Whereto Paradise: Picturing Mountains of Immortality in Chinese Art,Period 2018.07.01-09.25,Galleries 202、208、212

Prolonging Life and Becoming an Immortal: The Lasting Allure and Attraction of Trendy Products

     Entering the mountains and practicing the Dao became a way in which mortals could attain the sacred. Mountain forests rich in herbal medicines and metallic minerals provided people who went there in search of immorality with vast resources for making concoctions and elixirs to achieve this goal. Famous mountains were also said to be where sacred objects were held, and Daoist adepts, if they had the opportunity, could even encounter immortals and receive secrets and heavenly texts from them.

Receiving the Text from Immortals

  1. Attributed to Yan Wengui (fl. 11th c.), Song dynasty
  2. Album leaf, ink and light colors on silk, 46.3 x 41.3 cm

     This painting bears neither seal nor signature, but the traditional title label gives the artist as Yan Wengui, who served as an Attendant in the Painting Academy under the Song emperor Taizong (r. 976-997) and specialized in landscape subjects. The style of this work, however, dates to the Southern Song period approximately in the thirteenth century.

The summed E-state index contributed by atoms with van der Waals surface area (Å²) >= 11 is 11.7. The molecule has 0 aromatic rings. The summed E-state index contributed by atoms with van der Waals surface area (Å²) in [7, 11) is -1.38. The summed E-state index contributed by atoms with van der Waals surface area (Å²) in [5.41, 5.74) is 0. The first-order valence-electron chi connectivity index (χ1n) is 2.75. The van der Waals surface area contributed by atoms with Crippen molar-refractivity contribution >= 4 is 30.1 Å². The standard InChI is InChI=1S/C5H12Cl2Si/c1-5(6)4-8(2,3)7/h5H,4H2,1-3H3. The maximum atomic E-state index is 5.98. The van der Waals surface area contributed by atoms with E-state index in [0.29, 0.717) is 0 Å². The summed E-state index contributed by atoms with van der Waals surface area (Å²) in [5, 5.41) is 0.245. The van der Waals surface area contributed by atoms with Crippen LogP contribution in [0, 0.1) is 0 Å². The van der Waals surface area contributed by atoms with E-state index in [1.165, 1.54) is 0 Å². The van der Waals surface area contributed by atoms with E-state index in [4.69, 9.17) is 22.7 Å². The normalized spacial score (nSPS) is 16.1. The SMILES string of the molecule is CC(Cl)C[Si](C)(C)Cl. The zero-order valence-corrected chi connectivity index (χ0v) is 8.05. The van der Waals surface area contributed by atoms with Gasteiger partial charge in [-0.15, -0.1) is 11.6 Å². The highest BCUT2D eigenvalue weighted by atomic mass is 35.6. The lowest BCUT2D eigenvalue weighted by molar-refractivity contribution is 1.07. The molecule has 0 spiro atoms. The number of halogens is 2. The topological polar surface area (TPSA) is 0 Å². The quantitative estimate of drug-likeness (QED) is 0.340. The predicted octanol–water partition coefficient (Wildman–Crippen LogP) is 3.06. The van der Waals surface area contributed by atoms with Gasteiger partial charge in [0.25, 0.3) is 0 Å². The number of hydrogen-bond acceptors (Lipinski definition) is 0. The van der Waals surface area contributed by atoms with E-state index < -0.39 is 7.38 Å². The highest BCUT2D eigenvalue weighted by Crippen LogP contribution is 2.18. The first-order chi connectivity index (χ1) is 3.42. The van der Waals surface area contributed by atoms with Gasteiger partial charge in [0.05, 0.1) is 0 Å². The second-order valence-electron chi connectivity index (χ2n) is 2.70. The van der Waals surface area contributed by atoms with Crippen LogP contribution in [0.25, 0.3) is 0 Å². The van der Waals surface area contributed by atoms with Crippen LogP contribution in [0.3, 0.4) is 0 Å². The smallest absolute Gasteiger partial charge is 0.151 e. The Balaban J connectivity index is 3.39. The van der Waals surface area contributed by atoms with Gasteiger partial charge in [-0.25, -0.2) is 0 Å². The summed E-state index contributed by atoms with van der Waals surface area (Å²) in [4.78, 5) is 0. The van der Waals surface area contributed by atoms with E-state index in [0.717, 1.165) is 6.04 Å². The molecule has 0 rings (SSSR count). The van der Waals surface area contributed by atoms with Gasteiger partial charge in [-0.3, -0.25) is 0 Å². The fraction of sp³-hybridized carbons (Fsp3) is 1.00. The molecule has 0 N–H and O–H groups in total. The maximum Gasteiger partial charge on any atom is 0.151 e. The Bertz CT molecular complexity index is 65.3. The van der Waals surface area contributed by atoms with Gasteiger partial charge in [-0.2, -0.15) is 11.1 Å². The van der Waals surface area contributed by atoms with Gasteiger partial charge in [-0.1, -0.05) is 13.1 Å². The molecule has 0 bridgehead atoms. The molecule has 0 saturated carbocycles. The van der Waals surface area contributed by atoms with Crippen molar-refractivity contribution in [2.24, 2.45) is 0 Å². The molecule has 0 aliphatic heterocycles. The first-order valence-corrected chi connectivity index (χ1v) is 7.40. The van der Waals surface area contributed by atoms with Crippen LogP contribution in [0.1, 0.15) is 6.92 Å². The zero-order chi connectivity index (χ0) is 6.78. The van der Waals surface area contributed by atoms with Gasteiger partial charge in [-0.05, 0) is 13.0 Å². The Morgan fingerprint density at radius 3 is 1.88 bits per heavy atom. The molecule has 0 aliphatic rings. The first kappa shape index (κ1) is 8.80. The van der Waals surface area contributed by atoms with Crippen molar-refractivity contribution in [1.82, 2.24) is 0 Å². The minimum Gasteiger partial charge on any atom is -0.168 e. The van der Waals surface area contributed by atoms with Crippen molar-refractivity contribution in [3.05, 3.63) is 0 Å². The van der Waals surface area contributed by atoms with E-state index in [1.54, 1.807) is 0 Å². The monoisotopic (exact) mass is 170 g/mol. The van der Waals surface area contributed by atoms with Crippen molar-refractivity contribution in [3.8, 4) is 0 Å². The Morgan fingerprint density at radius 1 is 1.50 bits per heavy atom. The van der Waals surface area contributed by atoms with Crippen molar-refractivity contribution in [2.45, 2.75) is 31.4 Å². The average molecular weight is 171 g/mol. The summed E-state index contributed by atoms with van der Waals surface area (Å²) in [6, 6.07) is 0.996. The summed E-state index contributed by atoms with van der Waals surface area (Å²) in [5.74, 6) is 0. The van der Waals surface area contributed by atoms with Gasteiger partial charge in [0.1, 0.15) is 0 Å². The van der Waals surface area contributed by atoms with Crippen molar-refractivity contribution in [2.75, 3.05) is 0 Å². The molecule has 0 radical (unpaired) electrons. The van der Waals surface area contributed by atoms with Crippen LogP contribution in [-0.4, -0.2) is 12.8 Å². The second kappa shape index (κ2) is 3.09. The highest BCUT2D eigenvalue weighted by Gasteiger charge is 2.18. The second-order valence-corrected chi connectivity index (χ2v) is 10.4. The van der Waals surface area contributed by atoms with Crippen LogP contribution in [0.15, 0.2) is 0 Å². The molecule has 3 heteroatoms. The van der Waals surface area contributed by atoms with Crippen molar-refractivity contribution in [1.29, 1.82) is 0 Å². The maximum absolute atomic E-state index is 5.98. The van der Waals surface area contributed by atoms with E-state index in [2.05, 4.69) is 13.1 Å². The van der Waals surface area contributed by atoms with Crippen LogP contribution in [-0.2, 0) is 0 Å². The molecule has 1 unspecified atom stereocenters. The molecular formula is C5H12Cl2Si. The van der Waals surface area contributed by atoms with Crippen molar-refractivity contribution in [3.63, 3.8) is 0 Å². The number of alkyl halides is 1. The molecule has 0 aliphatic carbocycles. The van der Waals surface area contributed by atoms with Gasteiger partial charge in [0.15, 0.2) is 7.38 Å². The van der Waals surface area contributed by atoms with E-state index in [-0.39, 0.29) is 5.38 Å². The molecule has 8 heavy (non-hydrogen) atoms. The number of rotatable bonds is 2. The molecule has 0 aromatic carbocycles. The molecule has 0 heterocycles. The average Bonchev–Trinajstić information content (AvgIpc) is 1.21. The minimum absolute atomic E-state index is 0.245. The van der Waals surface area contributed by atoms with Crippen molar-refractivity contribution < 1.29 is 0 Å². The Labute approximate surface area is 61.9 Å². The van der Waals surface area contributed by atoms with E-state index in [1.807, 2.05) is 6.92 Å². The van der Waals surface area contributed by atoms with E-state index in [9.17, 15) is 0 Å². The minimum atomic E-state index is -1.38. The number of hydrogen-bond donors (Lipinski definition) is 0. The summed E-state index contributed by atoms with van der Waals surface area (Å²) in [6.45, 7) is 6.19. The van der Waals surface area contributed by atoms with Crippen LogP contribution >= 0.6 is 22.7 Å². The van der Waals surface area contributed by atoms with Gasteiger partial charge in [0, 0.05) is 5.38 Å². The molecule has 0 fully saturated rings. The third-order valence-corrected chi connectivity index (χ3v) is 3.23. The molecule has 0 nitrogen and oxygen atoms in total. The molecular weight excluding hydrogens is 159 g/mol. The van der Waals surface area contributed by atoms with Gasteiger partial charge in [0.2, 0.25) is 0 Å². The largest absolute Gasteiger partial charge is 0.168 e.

Three figures sit barefooted on the ground in a grotto by pine trees. The man holding a scroll on the right with a moustache has his head shaved except for two child bonnets, his skin supple like that of a youth. The solemn figure in the middle wears of tree leaves and holds a brush, a inkstone placed on the ground next to him. The left figure with long hair and his upper body unclothed also has a solemn expression. The painting expresses the idea of grotto-heavens, whereby Daoist adepts under special circumstances are able to enter grottoes and receive the Dao and secret texts. The person on the right is probably a Daoist who has met with immortals who are passing along to him the secret heavenly text of becoming an immortal.